The new MacBook: A wafer-thin wonder
THE first thing you notice about the new MacBook is how ridiculously thin it is.
When it first arrived, I thought Apple had sent me an iPad to review by mistake.
Opening it up, you almost feel like it might snap because it is so light and wafer thin.
This is one ultra-portable notebook - something designed for the road warrior who doesn't want a whole lot of extra baggage - or a standard USB port.
The new MacBook is just 13mm thick and weighs 920 grams (less than a kilo), compared with 17mm and 1.35 kilograms for the MacBook Air and more than 1.1kg for the Surface Pro 3 with its keyboard.
It features a 12 inch screen with 2304 x 1440 pixel resolution which is more than adequate for surfing the web, watching videos and doing the odd bit of work.
The standout feature is the new Force Touch track pad - especially in the super cool gold colour.
It is an engineering masterstroke.
The full-size keyboard is exceptional to use with generous button sizes.
The keys use a new butterfly mechanism instead of less accurate scissor mechanism.
The keyboard also features a brilliant backlit display which is superb for night-time use.
There is LED under each key. These LEDs are calibrated for uniform brightness, so every key and character looks clear and sharp, with minimal light around the keycap.
The keys have almost no travel when you press them.
But I find them very easy to use - and probably quicker to type on.
So reviews have suggested they left the user a little 'cold' but I didn't find it much of an issue.
The track pad is the real innovation star, though.
It uses the same taptic engine technology featured on the screen on Apple's Watch.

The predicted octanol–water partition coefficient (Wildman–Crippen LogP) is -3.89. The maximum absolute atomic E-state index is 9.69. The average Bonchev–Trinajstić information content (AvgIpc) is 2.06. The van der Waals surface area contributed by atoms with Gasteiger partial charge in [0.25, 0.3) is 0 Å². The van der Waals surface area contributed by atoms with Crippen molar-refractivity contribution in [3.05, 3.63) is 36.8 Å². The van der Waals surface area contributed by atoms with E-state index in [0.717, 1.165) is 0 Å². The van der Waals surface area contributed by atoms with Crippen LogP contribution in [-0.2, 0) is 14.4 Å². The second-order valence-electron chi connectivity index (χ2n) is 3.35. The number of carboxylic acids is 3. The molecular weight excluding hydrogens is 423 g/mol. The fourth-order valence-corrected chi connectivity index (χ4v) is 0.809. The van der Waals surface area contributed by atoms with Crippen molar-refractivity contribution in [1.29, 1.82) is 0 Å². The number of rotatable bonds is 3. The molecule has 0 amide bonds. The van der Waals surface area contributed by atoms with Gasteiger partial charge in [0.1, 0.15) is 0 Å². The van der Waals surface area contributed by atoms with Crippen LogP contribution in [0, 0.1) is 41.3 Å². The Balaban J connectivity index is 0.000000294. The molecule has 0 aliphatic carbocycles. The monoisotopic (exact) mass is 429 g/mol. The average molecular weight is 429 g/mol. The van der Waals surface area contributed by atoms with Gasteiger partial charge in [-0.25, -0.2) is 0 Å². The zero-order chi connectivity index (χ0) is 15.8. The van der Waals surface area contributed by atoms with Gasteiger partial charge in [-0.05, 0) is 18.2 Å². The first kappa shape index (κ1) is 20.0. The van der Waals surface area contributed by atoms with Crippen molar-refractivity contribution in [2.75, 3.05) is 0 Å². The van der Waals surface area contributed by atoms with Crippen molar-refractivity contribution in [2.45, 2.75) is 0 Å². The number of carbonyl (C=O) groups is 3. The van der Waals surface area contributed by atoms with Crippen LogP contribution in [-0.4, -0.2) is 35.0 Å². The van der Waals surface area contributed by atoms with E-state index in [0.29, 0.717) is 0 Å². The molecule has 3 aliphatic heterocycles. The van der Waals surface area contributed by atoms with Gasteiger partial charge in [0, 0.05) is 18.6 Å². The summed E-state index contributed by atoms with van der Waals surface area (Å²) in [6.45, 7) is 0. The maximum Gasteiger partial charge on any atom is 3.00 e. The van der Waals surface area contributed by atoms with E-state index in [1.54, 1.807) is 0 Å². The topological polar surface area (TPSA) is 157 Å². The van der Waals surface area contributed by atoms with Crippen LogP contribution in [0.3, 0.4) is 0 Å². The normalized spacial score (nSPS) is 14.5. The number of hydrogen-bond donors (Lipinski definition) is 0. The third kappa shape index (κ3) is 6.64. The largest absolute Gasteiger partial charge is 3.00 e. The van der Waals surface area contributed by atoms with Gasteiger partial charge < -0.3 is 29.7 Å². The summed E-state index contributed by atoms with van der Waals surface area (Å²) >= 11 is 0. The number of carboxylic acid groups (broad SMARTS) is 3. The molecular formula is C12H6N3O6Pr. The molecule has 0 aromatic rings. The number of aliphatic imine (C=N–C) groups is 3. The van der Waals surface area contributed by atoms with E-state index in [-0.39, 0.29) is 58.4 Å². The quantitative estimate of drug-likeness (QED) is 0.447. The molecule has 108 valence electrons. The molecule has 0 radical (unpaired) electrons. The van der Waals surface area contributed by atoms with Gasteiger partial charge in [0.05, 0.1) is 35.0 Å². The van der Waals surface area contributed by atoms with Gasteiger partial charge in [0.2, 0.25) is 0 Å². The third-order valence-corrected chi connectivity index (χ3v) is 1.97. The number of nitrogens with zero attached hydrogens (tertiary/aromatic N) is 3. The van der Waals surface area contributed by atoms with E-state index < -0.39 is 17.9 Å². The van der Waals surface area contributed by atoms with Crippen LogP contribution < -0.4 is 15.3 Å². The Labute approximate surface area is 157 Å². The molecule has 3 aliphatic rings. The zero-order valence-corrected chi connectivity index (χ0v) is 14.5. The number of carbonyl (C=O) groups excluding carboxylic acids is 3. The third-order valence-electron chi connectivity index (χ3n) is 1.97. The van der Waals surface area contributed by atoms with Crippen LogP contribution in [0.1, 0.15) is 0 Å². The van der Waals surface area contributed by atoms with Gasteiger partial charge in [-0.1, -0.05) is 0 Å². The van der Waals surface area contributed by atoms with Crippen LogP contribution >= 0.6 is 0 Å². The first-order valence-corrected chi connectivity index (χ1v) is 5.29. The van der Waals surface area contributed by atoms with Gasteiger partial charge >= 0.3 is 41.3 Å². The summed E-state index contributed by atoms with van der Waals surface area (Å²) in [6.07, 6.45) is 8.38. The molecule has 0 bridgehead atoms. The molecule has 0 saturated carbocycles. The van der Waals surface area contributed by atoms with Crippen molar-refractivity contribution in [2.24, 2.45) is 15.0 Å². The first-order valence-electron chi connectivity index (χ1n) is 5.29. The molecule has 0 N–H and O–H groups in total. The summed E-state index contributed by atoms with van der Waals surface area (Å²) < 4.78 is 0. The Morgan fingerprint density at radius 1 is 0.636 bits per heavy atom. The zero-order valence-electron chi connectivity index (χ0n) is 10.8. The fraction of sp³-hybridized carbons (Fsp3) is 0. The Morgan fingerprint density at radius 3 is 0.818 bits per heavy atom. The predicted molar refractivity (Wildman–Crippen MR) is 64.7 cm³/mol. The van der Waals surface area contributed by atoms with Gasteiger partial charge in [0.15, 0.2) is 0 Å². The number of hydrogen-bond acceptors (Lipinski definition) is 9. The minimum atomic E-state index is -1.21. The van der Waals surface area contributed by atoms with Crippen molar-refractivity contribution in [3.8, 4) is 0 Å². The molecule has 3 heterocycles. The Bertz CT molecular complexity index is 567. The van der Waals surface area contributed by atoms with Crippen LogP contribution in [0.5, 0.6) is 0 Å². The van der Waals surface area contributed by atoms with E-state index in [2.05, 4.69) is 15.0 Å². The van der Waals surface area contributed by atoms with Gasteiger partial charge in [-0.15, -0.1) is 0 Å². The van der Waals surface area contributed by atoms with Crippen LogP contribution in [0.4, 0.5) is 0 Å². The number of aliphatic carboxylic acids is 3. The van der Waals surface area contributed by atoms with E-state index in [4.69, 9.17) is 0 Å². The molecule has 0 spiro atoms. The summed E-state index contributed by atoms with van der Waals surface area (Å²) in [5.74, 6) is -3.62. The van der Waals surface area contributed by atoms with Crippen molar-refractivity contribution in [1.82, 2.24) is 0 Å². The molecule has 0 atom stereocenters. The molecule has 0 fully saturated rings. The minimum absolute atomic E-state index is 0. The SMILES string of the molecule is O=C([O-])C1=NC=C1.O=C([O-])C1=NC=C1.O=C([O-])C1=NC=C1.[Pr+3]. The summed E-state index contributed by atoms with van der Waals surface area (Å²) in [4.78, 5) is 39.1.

When the MacBook is turned off, there is absolutely no give at all in the track pad.
But once it is powered, it responds in a way that you think you are physically pressing it down, even though you are not.
This is done through electromagnetic effect that adds vibrations to the pad to make you think it is moving.
Depending on how hard you press, you can trigger different responses within your applications.
For example, if you are watching a movie, you can quickly speed up the fast forward by pressing it harder.
The technology is such that you could 'feel' when you have lined up an element in photo or image editing. You can also use it in drawing or painting applications to put down thicker lines by pressing harder.
The MacBook, which starts at $1799, is powered by a 1.1GHz Intel Core M processor with 4MB shared L3 cache. It is configurable to 1.3GHz dual-core Intel Core M processor (Turbo Boost up to 2.9GHz) with 4MB shared L3 cache.
It has 8GB of 1600MHz LPDDR3 on-board memory with either a 256GB or 512GB flash storage.
Interestingly it is the first Mac notebook ever without a fan.
Since the Intel Core M chip draws only 5 watts of power and therefore generates less heat, Apple says no fan or heat pipe is required.
It also has no standard USB port - instead just a 3.5mm headphone port and a USB-C port - which can connect to optional adaptors to do things like connect with standard USB or HDMI for video.
Apple believes that with more people using Cloud-based servers to store their stuff, you won't need all the plug-ins and cables.
Some won't be convinced on that one.